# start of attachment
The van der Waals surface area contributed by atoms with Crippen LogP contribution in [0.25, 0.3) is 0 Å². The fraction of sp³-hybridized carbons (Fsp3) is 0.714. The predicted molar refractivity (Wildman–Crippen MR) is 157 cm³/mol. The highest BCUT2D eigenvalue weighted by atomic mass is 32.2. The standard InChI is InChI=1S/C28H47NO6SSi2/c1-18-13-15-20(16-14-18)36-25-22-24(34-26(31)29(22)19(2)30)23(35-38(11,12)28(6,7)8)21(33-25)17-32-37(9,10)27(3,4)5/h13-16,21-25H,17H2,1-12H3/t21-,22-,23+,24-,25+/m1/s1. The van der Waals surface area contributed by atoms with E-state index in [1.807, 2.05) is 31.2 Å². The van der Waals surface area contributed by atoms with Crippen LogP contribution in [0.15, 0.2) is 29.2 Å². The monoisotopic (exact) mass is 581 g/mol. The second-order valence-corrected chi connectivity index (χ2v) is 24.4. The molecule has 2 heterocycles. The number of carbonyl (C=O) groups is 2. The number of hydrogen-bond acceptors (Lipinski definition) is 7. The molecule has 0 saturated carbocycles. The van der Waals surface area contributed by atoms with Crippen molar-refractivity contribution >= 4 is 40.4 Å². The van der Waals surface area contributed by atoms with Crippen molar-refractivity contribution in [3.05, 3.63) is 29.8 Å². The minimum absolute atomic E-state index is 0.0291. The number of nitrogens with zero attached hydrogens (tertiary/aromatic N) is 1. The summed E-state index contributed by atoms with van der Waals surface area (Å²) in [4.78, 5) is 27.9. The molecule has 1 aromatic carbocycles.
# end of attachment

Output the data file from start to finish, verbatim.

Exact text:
The van der Waals surface area contributed by atoms with Crippen LogP contribution in [0.25, 0.3) is 0 Å². The fraction of sp³-hybridized carbons (Fsp3) is 0.714. The predicted molar refractivity (Wildman–Crippen MR) is 157 cm³/mol. The highest BCUT2D eigenvalue weighted by atomic mass is 32.2. The standard InChI is InChI=1S/C28H47NO6SSi2/c1-18-13-15-20(16-14-18)36-25-22-24(34-26(31)29(22)19(2)30)23(35-38(11,12)28(6,7)8)21(33-25)17-32-37(9,10)27(3,4)5/h13-16,21-25H,17H2,1-12H3/t21-,22-,23+,24-,25+/m1/s1. The van der Waals surface area contributed by atoms with E-state index in [1.807, 2.05) is 31.2 Å². The van der Waals surface area contributed by atoms with Crippen LogP contribution in [0.15, 0.2) is 29.2 Å². The monoisotopic (exact) mass is 581 g/mol. The second-order valence-corrected chi connectivity index (χ2v) is 24.4. The molecule has 2 heterocycles. The number of carbonyl (C=O) groups is 2. The number of hydrogen-bond acceptors (Lipinski definition) is 7. The molecule has 0 saturated carbocycles. The van der Waals surface area contributed by atoms with Crippen molar-refractivity contribution >= 4 is 40.4 Å². The van der Waals surface area contributed by atoms with Crippen molar-refractivity contribution in [3.05, 3.63) is 29.8 Å². The minimum absolute atomic E-state index is 0.0291. The number of nitrogens with zero attached hydrogens (tertiary/aromatic N) is 1. The summed E-state index contributed by atoms with van der Waals surface area (Å²) in [4.78, 5) is 27.9. The molecule has 1 aromatic carbocycles.